Now then … let's begin.


It wasn't a long time before I knew her name. Well, I wasn't positive at first she was a woman. Oh, she wasn't overly manly at all. She could pass for a cute, albeit kind of slender, boy. Late teens early twenties, I'd say. But no. She was a woman. Here I was on my first day answering phones at my brand new job. I can't tell you the name of the company, you understand? I like to protect the names and whereabouts of the innocent, so to speak. Yeah, I can laugh it up now, but it was hard for me back then.

She was hot. And by hot, I mean fucking hot! I thought she was a guy at the time, so I shot a look her way as discreetly as possible. She worked in the shipping department. Actually, she ran the shipping unit. That's a huge job, you know! This is a major fashion retailer, we're talking about. Anyway, on my first day there, she came up to my desk and laid a box down for a messenger service to pick up. I just remember looking up into the bluest eyes I'd ever seen.

"They should come for this before lunch," she said, winking at me.

Her voice wasn't too high-pitched to be male and it was kind of sultry even, so I thought nothing of it. I just nodded and gazed after her as she retreated to the back again. I did notice that she looked back once and gave me a smirk just before she disappeared behind the door. Whew, what a hottie! I fanned myself with my message pad for a few seconds before the phone rang and I had to get back to it. The messenger came at 11:45, so I went to lunch on time. I went on break with Denise, the girl training me, as she'd been the former receptionist who got a promotion (hence why I was hired). I figured I would nonchalantly ask her about the cute guy in shipping, but I'd add it in to questions about a few other people I'd met.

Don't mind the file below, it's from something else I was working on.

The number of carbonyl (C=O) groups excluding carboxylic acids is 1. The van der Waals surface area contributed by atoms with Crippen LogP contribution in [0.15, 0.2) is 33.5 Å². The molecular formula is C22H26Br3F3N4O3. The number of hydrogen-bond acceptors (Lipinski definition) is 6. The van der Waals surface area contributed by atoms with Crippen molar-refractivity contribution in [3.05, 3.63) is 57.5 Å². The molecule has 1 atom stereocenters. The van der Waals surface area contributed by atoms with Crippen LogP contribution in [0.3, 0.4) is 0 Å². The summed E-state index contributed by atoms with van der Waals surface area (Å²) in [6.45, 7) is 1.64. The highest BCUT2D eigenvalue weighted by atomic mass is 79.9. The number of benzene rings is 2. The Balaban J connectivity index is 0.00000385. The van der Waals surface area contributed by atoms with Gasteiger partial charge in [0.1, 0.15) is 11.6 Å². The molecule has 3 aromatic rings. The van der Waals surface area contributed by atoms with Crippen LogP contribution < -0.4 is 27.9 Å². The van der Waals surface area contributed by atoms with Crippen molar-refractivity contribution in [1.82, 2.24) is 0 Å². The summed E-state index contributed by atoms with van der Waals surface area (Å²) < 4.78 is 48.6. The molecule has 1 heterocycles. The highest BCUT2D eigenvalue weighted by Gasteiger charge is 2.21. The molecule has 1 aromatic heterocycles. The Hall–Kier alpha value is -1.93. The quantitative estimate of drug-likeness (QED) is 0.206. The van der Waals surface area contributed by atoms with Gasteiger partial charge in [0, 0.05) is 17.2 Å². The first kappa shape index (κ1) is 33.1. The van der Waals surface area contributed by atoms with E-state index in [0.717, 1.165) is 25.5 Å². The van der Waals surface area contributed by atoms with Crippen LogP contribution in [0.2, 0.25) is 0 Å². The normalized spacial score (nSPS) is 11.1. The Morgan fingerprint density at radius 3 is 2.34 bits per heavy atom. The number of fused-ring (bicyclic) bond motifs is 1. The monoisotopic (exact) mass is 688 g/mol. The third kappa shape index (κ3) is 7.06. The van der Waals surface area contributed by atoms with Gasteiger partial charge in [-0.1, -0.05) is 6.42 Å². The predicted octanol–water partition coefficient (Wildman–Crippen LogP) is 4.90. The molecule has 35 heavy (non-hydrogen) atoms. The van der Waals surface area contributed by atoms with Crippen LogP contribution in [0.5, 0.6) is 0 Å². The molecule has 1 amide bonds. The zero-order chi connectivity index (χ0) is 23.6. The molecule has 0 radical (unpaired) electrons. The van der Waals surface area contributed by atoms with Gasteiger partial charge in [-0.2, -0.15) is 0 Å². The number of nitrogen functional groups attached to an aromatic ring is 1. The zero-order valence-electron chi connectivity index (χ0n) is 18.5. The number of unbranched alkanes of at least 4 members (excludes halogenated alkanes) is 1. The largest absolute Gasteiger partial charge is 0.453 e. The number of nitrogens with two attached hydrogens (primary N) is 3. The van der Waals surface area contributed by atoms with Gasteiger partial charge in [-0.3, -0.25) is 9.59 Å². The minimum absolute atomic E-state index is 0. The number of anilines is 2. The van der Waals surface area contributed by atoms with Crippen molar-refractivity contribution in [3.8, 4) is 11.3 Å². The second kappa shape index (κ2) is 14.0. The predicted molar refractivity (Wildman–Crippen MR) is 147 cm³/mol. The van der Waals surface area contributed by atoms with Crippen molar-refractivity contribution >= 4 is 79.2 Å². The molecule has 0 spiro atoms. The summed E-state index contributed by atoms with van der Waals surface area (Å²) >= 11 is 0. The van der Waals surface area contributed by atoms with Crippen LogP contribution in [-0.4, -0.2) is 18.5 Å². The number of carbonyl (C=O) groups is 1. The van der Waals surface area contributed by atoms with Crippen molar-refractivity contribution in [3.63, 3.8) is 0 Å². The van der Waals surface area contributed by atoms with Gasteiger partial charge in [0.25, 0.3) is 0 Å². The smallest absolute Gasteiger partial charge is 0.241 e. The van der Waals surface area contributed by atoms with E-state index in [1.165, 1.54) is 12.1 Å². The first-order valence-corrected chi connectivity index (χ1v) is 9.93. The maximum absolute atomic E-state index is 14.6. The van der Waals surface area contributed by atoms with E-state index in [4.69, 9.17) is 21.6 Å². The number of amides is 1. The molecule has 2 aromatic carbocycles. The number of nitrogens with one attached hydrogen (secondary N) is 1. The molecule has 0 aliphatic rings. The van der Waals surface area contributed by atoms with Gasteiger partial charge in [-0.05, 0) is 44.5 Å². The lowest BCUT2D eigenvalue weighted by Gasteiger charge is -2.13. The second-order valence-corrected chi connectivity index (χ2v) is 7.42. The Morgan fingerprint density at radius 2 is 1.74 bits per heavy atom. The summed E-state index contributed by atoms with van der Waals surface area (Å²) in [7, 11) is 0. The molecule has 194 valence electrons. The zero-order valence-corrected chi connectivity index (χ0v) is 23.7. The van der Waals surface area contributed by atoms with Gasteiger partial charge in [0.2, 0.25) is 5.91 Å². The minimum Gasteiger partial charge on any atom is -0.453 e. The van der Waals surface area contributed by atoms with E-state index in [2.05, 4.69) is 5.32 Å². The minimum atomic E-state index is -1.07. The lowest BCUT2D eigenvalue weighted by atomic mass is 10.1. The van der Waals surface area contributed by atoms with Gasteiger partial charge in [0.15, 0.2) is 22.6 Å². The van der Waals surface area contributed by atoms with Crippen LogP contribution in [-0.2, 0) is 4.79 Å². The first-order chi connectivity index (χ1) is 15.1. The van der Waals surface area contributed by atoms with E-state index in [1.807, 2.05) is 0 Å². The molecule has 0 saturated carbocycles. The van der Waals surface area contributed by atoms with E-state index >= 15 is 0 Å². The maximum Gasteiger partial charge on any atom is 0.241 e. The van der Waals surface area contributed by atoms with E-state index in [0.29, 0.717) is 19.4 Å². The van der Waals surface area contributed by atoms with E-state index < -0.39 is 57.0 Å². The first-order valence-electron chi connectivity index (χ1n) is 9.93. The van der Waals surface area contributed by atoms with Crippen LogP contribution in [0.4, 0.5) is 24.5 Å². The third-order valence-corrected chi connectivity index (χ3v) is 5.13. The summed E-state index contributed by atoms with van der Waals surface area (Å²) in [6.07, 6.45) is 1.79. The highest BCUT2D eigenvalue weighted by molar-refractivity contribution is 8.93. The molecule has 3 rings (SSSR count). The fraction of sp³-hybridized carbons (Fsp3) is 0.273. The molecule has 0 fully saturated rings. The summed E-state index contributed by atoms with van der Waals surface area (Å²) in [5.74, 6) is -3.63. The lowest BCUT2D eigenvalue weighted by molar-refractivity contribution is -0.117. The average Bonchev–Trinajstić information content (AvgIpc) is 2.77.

"Oh, that's Sara!" she laughed. "But everyone calls her Sal. She says she hates her own name."

"She?" I asked with a quirked brow.

"I know, I know," Denise grinned. "A waste of a hot bod, huh? All lean and toned. I thought she was a guy, too, when I started. But she's not. I think she's a dyke though."

And just like that I was stunned back to high school, keeping whatever questions I had inside and changing the subject quickly. I don't know why her opinion of me mattered. Maybe it was because she was the only one at the company I knew kind of well at the time. I found myself telling her about my on-again-off-again boyfriend Steve. We were currently on at the time, but he was starting his shit again, and with a career starting, I couldn't be bothered with him. But for Denise, I played it up like he was great. Yay, Steve! I mentally sang as I rolled my eyes. All the while I was wondering how Sal's lips would feel against mine. I'd never kissed a girl before.